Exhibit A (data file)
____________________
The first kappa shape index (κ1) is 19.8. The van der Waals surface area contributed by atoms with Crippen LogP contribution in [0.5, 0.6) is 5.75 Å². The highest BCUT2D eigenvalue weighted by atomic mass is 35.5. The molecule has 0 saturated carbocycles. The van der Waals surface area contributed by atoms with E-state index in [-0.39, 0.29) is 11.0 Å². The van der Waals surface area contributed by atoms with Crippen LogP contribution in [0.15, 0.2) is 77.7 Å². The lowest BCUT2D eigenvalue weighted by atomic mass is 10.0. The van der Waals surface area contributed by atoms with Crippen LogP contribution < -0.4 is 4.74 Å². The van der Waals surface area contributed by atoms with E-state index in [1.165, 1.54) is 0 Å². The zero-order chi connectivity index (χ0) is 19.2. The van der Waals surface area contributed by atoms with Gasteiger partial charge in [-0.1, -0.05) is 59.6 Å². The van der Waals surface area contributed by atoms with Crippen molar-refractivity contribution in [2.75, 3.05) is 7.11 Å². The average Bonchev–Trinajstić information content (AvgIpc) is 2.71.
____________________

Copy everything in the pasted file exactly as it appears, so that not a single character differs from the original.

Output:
The first kappa shape index (κ1) is 19.8. The van der Waals surface area contributed by atoms with Crippen LogP contribution in [0.5, 0.6) is 5.75 Å². The highest BCUT2D eigenvalue weighted by atomic mass is 35.5. The molecule has 0 saturated carbocycles. The van der Waals surface area contributed by atoms with E-state index in [-0.39, 0.29) is 11.0 Å². The van der Waals surface area contributed by atoms with Crippen LogP contribution in [0.15, 0.2) is 77.7 Å². The lowest BCUT2D eigenvalue weighted by atomic mass is 10.0. The van der Waals surface area contributed by atoms with Crippen LogP contribution < -0.4 is 4.74 Å². The van der Waals surface area contributed by atoms with E-state index in [1.165, 1.54) is 0 Å². The zero-order chi connectivity index (χ0) is 19.2. The van der Waals surface area contributed by atoms with Gasteiger partial charge in [-0.1, -0.05) is 59.6 Å². The van der Waals surface area contributed by atoms with Crippen molar-refractivity contribution in [2.75, 3.05) is 7.11 Å². The average Bonchev–Trinajstić information content (AvgIpc) is 2.71.